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James Brooks

Dr. James Brooks (far right) and the Board of Trustees for Central Washington State College, 1962


Dr. James E. Brooks (1925-2017) was among the most influential people in the history of Central Washington University. He earned his bachelor’s degree at Central and the returned to serve as a faculty member in the Department of Geography and president of the university. After retirement, he and his wife Lillian became two of the most important benefactors for the university, helping to fund the library and scholarships in Geography in particular.

Dr. Brooks was born in Lewis County, Washington in a small house south of Chehalis. While in a junior high school in Mossyrock in 1943, Jim volunteered for the Navy and spent two years as a Combat Air Crewman in Patrol Bombing Squad 145, which saw service in the South Atlantic off the coast of Brazil.

Having earned enough educational credits in the navy to complete his high school diploma, Jim enrolled at what was then called the Central Washington College of Education. He studied geography under Professor Reginald Shaw (Shaw and Brooks are the two geographers for whom buildings are named on campus: Shaw-Smyser Hall and the James E. Brooks Library). While at Central, Jim married Lillian Literal who was from the same area of Washington State and whom he had convinced to forego a scholarship at Western Washington State College (now WWU) to follow him to Central. They lived in Kamola Hall (the only housing for married couples on campus at the time) and would go on to have five children and enjoyed nearly seventy years of marriage.

After graduating from Central, Jim went on to the University of Washington where he earned his Masters and then Ph.D. In the midst of his dissertation research on the Columbia Basin Irrigation Project, Jim was recruited to fill a sudden faculty vacancy at Eastern Washington College of Education (now EWU). After five years there (during which he completed his dissertation and became Dr. Brooks), he left to take up a teaching position at Portland State College (now PSU) because it was closer to his family and Lillian’s than faraway Cheney.

It was at Portland that Jim’s long career in university administration began. Less than a year after arriving, he was tapped to be the assistant to the president. Almost immediately, he was nominated to become the president of his alma mater. Jim did not think the nomination would go far (he was only 35 at the time), and so he was stunned when in December 1960 while at a party for Portland faculty, a call came that he had in fact been selected by Central’s Board of Trustees.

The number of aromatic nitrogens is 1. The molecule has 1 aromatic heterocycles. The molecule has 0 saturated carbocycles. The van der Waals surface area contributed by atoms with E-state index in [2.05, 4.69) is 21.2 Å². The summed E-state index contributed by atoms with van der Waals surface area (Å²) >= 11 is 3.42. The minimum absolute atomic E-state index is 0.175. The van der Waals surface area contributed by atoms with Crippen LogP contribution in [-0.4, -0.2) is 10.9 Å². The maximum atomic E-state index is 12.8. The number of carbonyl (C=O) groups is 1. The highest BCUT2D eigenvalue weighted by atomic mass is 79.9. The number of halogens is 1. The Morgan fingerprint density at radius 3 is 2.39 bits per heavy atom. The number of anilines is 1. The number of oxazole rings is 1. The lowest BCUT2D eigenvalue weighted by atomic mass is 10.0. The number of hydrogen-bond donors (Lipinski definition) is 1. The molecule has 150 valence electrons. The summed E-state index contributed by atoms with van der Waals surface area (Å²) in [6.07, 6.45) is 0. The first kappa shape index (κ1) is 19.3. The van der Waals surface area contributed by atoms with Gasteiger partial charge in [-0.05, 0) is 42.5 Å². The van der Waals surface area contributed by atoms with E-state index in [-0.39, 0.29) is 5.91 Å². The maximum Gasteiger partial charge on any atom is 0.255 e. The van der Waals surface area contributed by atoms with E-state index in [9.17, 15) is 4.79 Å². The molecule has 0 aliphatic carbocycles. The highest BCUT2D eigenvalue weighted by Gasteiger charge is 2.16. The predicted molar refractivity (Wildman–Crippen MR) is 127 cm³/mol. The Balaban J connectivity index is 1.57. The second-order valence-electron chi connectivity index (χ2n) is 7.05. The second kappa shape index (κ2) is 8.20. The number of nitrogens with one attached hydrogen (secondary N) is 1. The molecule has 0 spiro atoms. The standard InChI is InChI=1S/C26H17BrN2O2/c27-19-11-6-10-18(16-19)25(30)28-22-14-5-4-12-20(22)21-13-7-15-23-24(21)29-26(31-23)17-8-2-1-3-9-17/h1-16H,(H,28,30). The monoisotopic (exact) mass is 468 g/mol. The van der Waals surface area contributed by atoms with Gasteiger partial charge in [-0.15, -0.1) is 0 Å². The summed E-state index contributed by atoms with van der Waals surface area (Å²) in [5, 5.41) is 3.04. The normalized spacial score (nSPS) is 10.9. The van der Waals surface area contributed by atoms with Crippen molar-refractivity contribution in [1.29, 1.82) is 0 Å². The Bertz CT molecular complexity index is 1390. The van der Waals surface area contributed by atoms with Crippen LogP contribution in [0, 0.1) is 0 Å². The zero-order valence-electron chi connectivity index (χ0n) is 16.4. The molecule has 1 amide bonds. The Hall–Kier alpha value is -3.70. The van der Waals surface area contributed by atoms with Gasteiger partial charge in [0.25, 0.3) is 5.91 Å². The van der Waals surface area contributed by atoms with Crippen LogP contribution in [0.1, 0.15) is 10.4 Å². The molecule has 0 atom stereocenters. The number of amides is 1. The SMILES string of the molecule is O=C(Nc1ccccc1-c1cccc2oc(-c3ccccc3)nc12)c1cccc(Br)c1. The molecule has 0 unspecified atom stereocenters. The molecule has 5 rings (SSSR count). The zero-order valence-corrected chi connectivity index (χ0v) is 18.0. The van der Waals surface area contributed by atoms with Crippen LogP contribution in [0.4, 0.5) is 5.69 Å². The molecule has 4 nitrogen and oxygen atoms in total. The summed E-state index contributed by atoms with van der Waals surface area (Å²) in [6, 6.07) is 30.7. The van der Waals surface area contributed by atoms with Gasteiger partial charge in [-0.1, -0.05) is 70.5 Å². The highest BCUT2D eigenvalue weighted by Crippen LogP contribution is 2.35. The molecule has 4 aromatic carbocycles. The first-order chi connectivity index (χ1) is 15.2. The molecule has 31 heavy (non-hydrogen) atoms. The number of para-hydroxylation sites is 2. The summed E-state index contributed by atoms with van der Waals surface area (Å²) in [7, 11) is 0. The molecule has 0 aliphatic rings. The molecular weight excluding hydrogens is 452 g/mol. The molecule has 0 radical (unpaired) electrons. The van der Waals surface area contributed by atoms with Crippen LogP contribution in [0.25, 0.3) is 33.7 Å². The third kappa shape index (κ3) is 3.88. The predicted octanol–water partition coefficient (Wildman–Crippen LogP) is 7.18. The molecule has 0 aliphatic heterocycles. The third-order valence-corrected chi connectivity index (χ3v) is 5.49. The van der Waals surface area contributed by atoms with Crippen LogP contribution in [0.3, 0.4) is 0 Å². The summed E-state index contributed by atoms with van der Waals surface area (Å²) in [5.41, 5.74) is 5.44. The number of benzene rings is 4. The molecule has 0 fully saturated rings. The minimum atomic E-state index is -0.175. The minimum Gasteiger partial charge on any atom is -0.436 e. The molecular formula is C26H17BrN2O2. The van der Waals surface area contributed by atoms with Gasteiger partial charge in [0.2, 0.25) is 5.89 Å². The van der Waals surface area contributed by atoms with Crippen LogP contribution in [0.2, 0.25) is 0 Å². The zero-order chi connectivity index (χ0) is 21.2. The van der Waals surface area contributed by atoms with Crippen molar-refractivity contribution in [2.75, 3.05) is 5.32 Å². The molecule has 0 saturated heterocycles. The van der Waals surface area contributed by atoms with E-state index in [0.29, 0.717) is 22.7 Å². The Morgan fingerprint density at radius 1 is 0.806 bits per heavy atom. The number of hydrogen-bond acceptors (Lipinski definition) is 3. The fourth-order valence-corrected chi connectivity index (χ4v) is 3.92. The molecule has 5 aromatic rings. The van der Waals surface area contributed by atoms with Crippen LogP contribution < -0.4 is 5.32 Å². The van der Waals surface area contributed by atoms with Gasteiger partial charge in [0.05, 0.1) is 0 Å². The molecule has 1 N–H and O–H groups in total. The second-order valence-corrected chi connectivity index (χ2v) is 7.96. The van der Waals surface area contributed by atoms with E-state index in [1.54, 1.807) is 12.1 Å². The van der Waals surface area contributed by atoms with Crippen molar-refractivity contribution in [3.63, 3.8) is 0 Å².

Dr. Brooks would serve as president of Central for 17 years. It was a tumultuous time in the country and in higher education and time of great change for Central in particular. Jim piloted the transition from what by then was called Central Washington State College to Central Washington University. There was a vast expansion of the arts and sciences, the proportion of faculty with doctorates jumped, enrollment grew from 2,300 when he arrived on campus to 7,500 when he stepped down in 1978, and the footprint of Central was enlarged enormously (from 113 to 300 acres) as a campus once sliced in two by the old Milwaukee Road became a large consolidated institution.

After finally getting the Board of Trustees to accept his decision to step down, Jim moved to the Department of Geography and taught courses in Geography and also occasionally in Geology for another thirteen years before retiring. Near the end of his career, Jim served briefly as interim president of Yakima Valley Community College.

After retirement, Jim remained very active in the affairs of the university (e.g., he was a leader in the Friends of the Library) and the community (e.g., as a longtime Rotary Club member). He and Lillian established large endowed funds to support the library and students in Geography. In the latter case, the Brooks-Shaw Endowment has funded more than one hundred scholarships for the best students in the department. Ever the leader, Jim coordinated monthly meetings of retired geographers in Ellensburg up until the end of his life, often recruiting speakers to meet with the group at Hearthstone.

Through a long and distinguished career Dr. James Brooks profoundly shaped the university and the community, but what he most treasured about his work was the role he had played in the lives of individual students.

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